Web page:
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Tuesday, March 12, 2013  

Rules and Regret

Item, on a "borderline assault" depicted on Girls:

On the other hand, [Adam] is no longer being “really nice” or taking things “kind of slow.” This time, no one is laughing. What was abundantly “clear” the first time is now muddied. The first time, Natalia communicates with Adam to do just what she wants; the second time, Adam wields her words against her to do what he knows she really doesn’t.

Item, Dan Savage responding to a question about a poly encounter gone very wrong:

I'm not trying to make you feel worse, WTFH, and I'm not saying it's your fault. But we sometimes we find ourselves in situations where ambiguous and/or misunderstood statements, our own powerful desires, and conscious or subconscious acts of self-sabotage result in us doing something we didn't want to do and we deeply regret.

Last month I participated in a roundtable discussion of Margaret Farley's book Just Love. The book is an attempt--an admirable one, I think--to bring ethical reasoning to bear on sexual relationships, including relationships that are formally "liberated" from the constraints of married heterosexual intercourse. Farley's major constructive move is to establish principles for justice in intimate life. Sexual relationships should involve no unjust harm, but be characterized by free consent, mutuality, equality, commitment, fruitfulness, and social justice. These are big ideas, and worthy ones, and I don't want to try to capture Farley's argument about them here.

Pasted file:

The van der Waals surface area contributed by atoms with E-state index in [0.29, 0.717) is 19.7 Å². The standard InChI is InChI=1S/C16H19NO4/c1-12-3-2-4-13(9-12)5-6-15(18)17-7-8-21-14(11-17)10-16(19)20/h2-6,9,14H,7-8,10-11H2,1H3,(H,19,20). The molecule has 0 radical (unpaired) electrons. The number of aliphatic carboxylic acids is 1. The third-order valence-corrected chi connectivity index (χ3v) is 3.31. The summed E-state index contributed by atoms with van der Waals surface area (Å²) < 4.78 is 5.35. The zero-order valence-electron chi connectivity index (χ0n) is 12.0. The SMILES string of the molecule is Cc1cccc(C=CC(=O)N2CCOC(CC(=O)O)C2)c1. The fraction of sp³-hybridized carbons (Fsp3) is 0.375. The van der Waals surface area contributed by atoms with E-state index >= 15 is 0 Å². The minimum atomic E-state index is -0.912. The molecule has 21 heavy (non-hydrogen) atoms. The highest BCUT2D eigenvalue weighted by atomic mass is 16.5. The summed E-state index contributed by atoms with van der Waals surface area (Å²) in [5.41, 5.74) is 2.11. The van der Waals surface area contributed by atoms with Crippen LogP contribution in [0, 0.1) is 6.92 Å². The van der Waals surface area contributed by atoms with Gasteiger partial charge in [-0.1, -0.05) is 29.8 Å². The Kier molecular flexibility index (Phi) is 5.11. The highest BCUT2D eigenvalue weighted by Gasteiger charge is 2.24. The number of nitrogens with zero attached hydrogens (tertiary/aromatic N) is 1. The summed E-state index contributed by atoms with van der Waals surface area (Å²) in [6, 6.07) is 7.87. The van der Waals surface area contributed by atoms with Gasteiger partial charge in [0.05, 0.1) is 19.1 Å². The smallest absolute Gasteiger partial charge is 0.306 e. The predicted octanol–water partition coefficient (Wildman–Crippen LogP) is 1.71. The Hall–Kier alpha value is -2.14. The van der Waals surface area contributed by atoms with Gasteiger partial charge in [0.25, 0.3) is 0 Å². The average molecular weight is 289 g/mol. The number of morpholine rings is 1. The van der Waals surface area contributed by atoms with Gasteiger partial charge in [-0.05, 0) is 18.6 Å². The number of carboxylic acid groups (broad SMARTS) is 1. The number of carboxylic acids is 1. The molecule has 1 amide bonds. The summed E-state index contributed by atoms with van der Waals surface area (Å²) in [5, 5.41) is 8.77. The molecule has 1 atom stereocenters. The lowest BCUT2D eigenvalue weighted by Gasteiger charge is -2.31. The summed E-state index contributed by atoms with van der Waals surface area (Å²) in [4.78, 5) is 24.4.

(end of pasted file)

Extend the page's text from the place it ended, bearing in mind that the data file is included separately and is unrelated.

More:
But one thing I suggested to the group is that these principles for "just love," while they are meant to extract a sexual ethic from a traditional context of marriage and procreation, actually create a much higher burden for non-covenantal relationships than they do for covenantal ones.* When sexuality is embedded and expressed in the context of a lifelong, or least sufficiently long-term union, the daily variations in things like mutuality, equality, fruitfulness and so on can even out. When the sexual bond is surrounded by bonds of charity and loyalty, the inevitable messiness of lived sexuality can be endured and, ideally, remedied. This isn't to say that married people don't have to work on "just love"--they most certainly do. And it's certainly not to say that there is no such thing as sexual assault within marriage, which there most assuredly is. But the bad actions of Adam in the Girls scenario and the man (and really, the woman too) in the Savage letter derive a lot of their pain from the casualness and fragility of the relationships involved. There is really nothing to do in such cases but to break things off and learn to live with the regret.